We simply want to take our place as indigenous and native Quechua people, understanding and living out the gospel. We assume our identity without shame, retaliation or indignation against those who have caused harm to our past and castrated our culture.
In the current situation, where ethnic identity is very much in the spotlight, the issues of diversity in the church are once more in focus. The temptation is to say that we need to be colour blind, we need to treat everyone the same.
None of us is immune to temptation of one sort or another and a slip can ruin our life and ministry.
OK, I could have chosen, When I Survey, or In Christ Alone or one of a myriad of other wonderful hymns of the church. In objective terms, they are probably better songs than the ones I have chosen. However the term favourite is inherently subjective and these songs touch me on a number of levels, they reflect on my life, my memories and my calling and they rock!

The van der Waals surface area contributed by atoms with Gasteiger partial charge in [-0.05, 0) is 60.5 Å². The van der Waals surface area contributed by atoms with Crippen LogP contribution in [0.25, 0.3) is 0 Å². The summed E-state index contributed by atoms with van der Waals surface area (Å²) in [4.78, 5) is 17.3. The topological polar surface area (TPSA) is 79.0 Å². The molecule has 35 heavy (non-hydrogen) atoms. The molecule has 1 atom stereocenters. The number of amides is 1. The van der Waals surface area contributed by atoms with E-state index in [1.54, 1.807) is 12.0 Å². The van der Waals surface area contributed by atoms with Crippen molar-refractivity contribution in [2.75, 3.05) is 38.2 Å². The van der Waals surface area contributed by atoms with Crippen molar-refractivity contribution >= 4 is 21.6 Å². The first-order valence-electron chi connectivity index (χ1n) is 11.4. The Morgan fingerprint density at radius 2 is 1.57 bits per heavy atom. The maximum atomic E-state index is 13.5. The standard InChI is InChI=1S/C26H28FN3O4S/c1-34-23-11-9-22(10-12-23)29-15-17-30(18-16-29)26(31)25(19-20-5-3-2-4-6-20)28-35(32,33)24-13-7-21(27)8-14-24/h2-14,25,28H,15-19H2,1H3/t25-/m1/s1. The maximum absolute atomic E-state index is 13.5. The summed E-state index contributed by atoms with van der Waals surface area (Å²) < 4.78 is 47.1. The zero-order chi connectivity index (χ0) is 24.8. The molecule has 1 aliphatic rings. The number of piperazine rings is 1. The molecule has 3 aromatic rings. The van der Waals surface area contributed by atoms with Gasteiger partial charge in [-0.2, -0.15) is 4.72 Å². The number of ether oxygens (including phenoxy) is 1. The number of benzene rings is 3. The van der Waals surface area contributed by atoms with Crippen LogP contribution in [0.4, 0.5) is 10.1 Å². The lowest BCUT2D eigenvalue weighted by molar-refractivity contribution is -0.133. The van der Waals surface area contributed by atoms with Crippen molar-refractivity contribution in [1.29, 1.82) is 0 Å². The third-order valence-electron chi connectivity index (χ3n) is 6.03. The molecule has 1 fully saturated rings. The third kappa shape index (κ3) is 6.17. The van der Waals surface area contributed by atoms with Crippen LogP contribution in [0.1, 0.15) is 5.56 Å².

Through all the ages to come the Indian Church will rise up in gratitude to attest the heroism and self-denying labours of the missionary body. You have given your goods to feed the poor. You have given your bodies to be burned. We also ask for love. Give us FRIENDS!
It was mission that gave them their sense of separate identity from their Jewish roots. The Church was born in Antioch, not Jerusalem.
I find it slightly ironic (though unavoidable) that Luke’s great story of the gospel being understood in multiple languages was recorded in just one language.
A quick look at an interesting book.
The Evangelical Alliance in the UK have produced an interesting report on the church’s response to coronavirus, based on a survey of churches and Christian organisations. You can find the full report here, but if you are short of time, you can get the highlights in this short video. If the video doesn’t show up […]
We need to listen to the voices of BAME Christians and to allow them to speak for themselves and not explain away their experiences.